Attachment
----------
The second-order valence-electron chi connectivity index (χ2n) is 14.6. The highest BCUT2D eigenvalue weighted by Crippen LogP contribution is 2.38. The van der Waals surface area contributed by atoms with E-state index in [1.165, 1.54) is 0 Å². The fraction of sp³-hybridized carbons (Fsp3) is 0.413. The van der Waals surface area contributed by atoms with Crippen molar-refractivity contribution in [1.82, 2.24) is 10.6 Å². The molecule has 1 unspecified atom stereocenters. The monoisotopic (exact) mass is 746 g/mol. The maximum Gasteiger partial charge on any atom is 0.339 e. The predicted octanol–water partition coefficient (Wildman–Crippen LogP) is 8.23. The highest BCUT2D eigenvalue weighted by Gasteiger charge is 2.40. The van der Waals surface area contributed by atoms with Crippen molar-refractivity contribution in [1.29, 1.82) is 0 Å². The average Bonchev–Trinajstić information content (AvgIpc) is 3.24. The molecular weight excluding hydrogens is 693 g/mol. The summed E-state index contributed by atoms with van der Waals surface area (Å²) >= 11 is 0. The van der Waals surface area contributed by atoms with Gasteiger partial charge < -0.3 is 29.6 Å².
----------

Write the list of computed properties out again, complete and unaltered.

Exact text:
The second-order valence-electron chi connectivity index (χ2n) is 14.6. The highest BCUT2D eigenvalue weighted by Crippen LogP contribution is 2.38. The van der Waals surface area contributed by atoms with E-state index in [1.165, 1.54) is 0 Å². The fraction of sp³-hybridized carbons (Fsp3) is 0.413. The van der Waals surface area contributed by atoms with Crippen molar-refractivity contribution in [1.82, 2.24) is 10.6 Å². The molecule has 1 unspecified atom stereocenters. The monoisotopic (exact) mass is 746 g/mol. The maximum Gasteiger partial charge on any atom is 0.339 e. The predicted octanol–water partition coefficient (Wildman–Crippen LogP) is 8.23. The highest BCUT2D eigenvalue weighted by Gasteiger charge is 2.40. The van der Waals surface area contributed by atoms with Crippen molar-refractivity contribution in [1.29, 1.82) is 0 Å². The average Bonchev–Trinajstić information content (AvgIpc) is 3.24. The molecular weight excluding hydrogens is 693 g/mol. The summed E-state index contributed by atoms with van der Waals surface area (Å²) >= 11 is 0. The van der Waals surface area contributed by atoms with Gasteiger partial charge < -0.3 is 29.6 Å².